Unlike the complete falsehood of Atheism, these views of Pantheism. Dualism and Deism are deceptive half-truths. Judaism represents the full truth, which is described in recent philosophy as “Panentheism,” a combination of Deism and Pantheism, the Transcendence of G-d with His Immanence.

The Jewish Mystics declare. ‘He surrounds all worlds, but He also fills all the worlds.’‘The world is not His place, but He is the Place of the world.’ This is not in a spatial, materialistic sense, but as a concept. ‘He dwells high up in the heavens, but comes down low upon the earth.” He is both ‘out there’ and ‘deep within.’ (Psalms 113:5) He is the furthest and the nearest, the highest and the lowest. Though beyond us, He is closest to us. “1 am the Lord (transcendent source of existence — the deeper meaning of the Ineffable Name), and there is none else, apart from me there is no G-d (El-him meaning ‘forces” — the immanence of G-d.” (Isaiah 45:5) From both angles. “there is no other”; the unity between the two is produced by constant creation (creationism).

“Hear 0 Israel. the Lord is our G-d; the Lord is One.” (Deuteronomy 6:14) “The Lord,” Whose name is not pronounced because He is above language and experience, is also ‘G-d, El-him,” Who reveals Himself through language, nature and histor. This unity is shown in that He is the cause of all existence. “The Lord is One.”

WHAT IS PROPHECY? Biblical Predictions

WHAT IS PROPHECY?

Biblical Predictions

By Rav B. Horovitz

Some assume that prophecy was purely a matter of Divine Grace, while others hold that it was the highest stage of spiritual self-perfection. It is a combination of both: ‘Prophecy rests only upon a very wise man, strong in moral qualities, whose mind always rules his inclinations. When he enters metaphysical contemplation, sanctifies himself, and trains his mind not to think about temporal matters, but to be bound always to the Throne of Glory, the Holy Spirit rests upon him and he becomes a different man greater than all the sages. Then, as a gift of Grace, while his bodily functions are weakened, he may be shown symbolic prophetic visions in dreams. The highest state of prophetic Revelation was granted to Moses, who was the chief of the prophets, both of those that preceded him and of those that followed him. Moses saw Divinity through a transparent glass while other prophets only had a vision of Him through a mirrored glass — the revelation passed through the personality of the prophets. Hence their variety of style. But G-d spoke to Moses directly, without the above limitations’ (Maimonides).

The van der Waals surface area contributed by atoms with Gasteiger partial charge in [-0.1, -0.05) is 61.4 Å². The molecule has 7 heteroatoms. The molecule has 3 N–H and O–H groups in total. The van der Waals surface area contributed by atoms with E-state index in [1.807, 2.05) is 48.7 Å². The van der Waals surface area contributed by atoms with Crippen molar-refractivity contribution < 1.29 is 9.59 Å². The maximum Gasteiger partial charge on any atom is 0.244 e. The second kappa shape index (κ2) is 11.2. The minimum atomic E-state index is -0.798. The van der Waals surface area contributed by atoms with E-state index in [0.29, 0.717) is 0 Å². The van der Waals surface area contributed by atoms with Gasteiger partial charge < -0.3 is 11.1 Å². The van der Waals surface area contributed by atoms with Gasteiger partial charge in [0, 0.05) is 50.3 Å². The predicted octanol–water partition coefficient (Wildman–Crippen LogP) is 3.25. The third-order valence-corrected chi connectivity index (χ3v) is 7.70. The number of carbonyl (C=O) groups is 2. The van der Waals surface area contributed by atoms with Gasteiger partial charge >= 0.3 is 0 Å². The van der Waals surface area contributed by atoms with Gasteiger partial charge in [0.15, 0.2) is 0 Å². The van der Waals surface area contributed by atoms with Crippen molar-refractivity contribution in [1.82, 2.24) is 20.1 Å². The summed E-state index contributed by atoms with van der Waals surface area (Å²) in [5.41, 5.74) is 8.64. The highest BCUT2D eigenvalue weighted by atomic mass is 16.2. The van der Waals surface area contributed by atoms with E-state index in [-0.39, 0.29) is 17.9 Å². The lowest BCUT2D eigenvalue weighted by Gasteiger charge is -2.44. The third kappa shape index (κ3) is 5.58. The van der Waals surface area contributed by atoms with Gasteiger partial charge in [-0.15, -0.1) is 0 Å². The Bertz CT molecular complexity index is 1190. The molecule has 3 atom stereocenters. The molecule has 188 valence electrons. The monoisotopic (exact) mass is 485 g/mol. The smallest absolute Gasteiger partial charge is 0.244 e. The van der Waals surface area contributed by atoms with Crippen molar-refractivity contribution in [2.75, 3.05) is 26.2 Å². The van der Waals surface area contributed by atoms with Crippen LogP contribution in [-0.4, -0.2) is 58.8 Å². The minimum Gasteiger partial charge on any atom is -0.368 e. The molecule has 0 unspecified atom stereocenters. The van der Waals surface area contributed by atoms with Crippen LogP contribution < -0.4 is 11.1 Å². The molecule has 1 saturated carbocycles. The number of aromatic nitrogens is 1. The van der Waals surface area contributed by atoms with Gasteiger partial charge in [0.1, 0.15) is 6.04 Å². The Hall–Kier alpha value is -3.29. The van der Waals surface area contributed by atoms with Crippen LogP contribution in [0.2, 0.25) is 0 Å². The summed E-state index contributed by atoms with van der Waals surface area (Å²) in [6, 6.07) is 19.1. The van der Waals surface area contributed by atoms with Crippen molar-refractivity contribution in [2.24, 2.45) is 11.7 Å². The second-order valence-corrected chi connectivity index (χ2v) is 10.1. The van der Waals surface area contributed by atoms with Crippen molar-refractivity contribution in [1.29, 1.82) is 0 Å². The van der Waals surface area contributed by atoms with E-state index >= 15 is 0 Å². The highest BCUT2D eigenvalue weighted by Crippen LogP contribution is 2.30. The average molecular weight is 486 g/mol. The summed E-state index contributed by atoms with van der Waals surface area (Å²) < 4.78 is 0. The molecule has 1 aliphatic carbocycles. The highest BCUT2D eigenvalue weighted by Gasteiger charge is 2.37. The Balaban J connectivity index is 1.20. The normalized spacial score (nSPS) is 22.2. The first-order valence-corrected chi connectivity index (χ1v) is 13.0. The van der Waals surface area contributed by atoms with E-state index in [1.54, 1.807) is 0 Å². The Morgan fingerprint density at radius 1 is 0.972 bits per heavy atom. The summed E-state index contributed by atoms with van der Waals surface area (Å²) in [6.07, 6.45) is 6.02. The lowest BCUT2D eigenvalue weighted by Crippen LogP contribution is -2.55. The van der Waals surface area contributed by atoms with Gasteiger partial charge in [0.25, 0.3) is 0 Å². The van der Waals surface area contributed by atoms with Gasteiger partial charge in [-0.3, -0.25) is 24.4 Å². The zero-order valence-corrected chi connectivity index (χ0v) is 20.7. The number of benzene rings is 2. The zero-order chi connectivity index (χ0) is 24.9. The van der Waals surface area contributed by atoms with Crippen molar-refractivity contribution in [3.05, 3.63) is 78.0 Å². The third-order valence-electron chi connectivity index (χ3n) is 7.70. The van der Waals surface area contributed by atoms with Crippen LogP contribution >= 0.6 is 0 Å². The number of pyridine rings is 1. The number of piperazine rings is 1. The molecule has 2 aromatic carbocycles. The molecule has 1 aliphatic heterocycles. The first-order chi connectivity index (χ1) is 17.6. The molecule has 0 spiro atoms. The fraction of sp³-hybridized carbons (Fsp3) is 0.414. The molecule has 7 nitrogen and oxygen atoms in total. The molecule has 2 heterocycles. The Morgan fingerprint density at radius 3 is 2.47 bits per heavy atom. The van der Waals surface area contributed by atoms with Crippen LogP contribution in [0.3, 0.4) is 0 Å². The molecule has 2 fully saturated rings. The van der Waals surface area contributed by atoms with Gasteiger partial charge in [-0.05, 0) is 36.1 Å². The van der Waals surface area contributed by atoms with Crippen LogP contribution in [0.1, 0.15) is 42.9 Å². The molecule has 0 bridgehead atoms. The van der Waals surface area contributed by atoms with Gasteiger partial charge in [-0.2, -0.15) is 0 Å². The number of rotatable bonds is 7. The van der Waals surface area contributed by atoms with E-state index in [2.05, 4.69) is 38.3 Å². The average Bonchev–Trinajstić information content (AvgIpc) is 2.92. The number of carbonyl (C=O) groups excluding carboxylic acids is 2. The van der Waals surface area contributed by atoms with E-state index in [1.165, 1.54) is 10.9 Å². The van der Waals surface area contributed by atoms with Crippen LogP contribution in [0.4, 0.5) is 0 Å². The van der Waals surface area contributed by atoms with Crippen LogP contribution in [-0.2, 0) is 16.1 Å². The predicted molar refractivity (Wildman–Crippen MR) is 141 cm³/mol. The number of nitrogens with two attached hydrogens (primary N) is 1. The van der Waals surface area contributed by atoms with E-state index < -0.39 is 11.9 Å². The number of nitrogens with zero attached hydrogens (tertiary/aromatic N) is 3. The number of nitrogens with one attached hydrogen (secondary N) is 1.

‘Moses and the succeeding leaders of Israel were outstanding personalities whose moral integrity and love of truth is shown by every word they left behind. They levelled the most acrimonious accusations against the false prophets who dared to present their own words as Divine Revelation. They would never have presented their words or the Torah as coming from G-d if this were not the full truth’ (Biberfeld). The prophets were conscious of the over-mastering pressure of G-d who forced them to speak even against their inclination’ (Gore). ‘The prophet’s message bears the stamp of originality, of opposition to contemporary thought, of a word of G-d forcing itself to find expression through the human instrument. Here we may reasonably claim to have a Revelation from G-d to man, independent of human reflection and discovery; a downrush from the super- conscious rather than an uprush from the subconscious’ (James).

Predictions

Many Biblical predictions have been fulfilled. (This is regarded as a test of the truth of prophecy in Deuteronomy 18:2:1).